Manchester City are in ominous form. They have won nothing yet and it’s wise to remember that this time last season, they were in even better form and would go on to win their first six Premier League games. But there is something different this time around. They have spent and spent wisely, recruiting a fearless goalkeeper in Ederson and swifter, fresher full-backs Kyle Walker and Benjamin Mendy. They have not one, but two electric strikers.
And Kevin de Bruyne is in the form of his life.
De Bruyne has frequently impressed since he returned to England with Manchester City in 2015, but it’s never been clear exactly where his best position lies. He could play in the middle, off either flank or behind the striker but now, having been dropped back to a regular, deeper role in the centre of the midfield, the debate is over. This is where he belongs, pulling the strings and spearing defences with perfect through balls.
It was De Bruyne who broke Liverpool’s resistance before the dismissal of Sadio Mane, threading the ball between Emre Can and Ragnar Klavan to release Sergio Aguero. It was De Bruyne who saw fit to hassle and dispossess Dale Stephens on the first day of the season to start the move that finally opened up Brighton and Hove Albion. Roll back through Manchester City’s brightest moments of the season so far and you’ll usually find De Bruyne involved somewhere in the process.
De Bruyne is no puppy-fat youngster now. He turned 26 in June and looks to be entering the peak years of his career. He is more aware of the game around him and his ability to spot a pass has improved. He has allied his natural talent (of which there is no shortage) to a developing wisdom of the game. And it is no wonder at all that according to reports this week, City are opening contractual talks with just under four years left to run on his present deal. Any club in the world would be improved by his arrival.
It says everything you need to know about modern football that his £115,000 per week deal now seems to under-value him.
It’s all so different from 2013 and his slow divorce from Chelsea. Sent out on loan to Werder Bremen, De Bruyne was on the brink of a move to Borussia Dortmund to link up with Jurgen Klopp. “Kevin was convinced that Chelsea would let him go,” Belgian journalist Kristof Terreur tells ESPN FC. “But because Mourinho couldn’t sign the midfielder he wanted, he told De Bruyne to come back to Chelsea and that he would get his chances in all the competitions. De Bruyne wanted to push for the Dortmund move but as he was under contract, he chose not to make life difficult.”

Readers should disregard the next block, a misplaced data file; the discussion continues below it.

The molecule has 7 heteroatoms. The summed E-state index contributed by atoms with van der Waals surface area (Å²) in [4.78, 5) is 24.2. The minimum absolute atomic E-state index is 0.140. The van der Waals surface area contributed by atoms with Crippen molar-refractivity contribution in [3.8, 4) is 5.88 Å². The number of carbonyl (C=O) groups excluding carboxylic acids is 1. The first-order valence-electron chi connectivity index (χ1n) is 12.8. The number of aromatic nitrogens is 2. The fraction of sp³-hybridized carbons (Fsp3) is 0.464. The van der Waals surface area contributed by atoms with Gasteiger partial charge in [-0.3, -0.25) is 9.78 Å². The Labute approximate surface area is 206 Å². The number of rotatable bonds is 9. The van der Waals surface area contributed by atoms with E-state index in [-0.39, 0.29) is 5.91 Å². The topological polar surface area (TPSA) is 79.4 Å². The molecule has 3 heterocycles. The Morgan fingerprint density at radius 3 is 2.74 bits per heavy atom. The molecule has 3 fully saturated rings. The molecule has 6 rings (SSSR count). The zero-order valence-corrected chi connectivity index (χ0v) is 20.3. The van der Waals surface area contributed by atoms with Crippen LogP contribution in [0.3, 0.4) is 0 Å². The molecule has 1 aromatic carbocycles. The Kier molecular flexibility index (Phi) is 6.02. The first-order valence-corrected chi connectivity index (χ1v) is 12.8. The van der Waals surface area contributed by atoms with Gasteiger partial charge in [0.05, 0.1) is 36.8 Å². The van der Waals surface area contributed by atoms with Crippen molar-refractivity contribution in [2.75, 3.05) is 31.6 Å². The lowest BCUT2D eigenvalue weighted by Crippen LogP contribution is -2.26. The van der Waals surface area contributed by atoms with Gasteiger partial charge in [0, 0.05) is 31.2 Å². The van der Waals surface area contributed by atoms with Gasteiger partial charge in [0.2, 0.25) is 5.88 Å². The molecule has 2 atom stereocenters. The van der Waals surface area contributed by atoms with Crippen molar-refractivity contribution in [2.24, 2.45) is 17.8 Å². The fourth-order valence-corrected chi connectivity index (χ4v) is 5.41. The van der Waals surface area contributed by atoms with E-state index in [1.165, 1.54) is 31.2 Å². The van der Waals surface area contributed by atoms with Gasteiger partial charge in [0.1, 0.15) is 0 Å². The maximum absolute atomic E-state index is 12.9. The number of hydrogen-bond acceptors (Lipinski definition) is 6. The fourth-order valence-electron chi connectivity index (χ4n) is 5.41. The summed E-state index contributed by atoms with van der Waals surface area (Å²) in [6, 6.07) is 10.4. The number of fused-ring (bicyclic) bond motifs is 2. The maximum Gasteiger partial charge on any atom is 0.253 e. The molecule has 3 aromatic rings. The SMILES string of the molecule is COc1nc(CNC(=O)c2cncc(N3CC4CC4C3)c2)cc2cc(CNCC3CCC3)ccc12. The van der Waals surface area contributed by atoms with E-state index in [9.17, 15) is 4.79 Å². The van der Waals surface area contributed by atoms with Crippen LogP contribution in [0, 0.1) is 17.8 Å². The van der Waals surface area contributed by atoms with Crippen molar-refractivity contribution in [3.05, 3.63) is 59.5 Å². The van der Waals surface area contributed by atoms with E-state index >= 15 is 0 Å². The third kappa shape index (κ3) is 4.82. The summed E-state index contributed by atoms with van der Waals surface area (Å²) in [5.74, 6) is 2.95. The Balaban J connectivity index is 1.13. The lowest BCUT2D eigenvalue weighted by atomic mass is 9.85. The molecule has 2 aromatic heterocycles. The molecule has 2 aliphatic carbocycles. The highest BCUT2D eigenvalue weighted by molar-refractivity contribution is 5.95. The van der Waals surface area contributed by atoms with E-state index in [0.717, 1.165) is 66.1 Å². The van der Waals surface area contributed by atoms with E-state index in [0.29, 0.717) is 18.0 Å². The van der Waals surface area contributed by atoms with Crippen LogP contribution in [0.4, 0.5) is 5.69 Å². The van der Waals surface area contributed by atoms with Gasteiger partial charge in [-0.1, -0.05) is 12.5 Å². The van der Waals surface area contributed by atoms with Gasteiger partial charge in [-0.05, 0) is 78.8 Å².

But when Mourinho left De Bruyne in the stands for the European Super Cup, the youngster was crestfallen.
“Away with the national team soon afterwards, he doesn’t train at his best level,” said Terreur. “Manager Marc Wilmots even mentions it in his press conference. Mourinho thinks ‘If a player reacts to be left out like that, is he ready for the challenge of playing in a big team?'”
Their relationship did not improve with time. Indeed, it rapidly worsened with accusations of poor training performances, leading to De Bruyne’s quote that “maybe they should organise open training sessions so that everyone can see I’m doing well.”
“He has a meeting with Mourinho in which the manager explains with stats why he isn’t making the first team,” said Terreur, “but De Bruyne doesn’t think its fair to compare him with his teammates in this way because he has barely played.” With no detente on the horizon, De Bruyne returned to Germany, this time with Wolfsburg and, in spite of Mourinho’s initial wishes, on a permanent deal.
“It took him a little while to settle the second time round in Germany,” Bundesliga expert Archie Rhind-Tutt told ESPN FC. “The turning point was his dismissal against Augsburg two months after his arrival. From there, you could basically argue that he carried the team. He was phenomenal in the 2014/15 season, driving Wolfsburg to second place and a first ever DFB-Pokal win. He equalled the Bundesliga record for assists that season with 22 and memorably turned up in the big games too. He scored twice against Bayern Munich in a 4-1 win and scored in the cup final win against Dortmund, ruining Jurgen Klopp’s farewell game.”
That spell of form was enough to earn him the move to Manchester City and while there would be no better way to prove a point than to be the leading light in the team that denies Mourinho a title, is that what he wants?
“Kevin doesn’t really want revenge on Mourinho,” says Terreur. “He wants to prove a point but he’s the guy who looks forward. He always says those six months weren’t that bad at all. Because he started to see things differently. He doesn’t consider it as a failure. In the end, both parties got a good deal. Chelsea signed Nemanja Matic and won the title in 2015 and he got his big move to City where he’s so happy right now.”
It goes without saying that he’ll be even happier should City’s form continue and end with a league title.
Iain Macintosh covers the Premier League and Champions League for ESPN FC. Follow him on Twitter @IainMacintosh.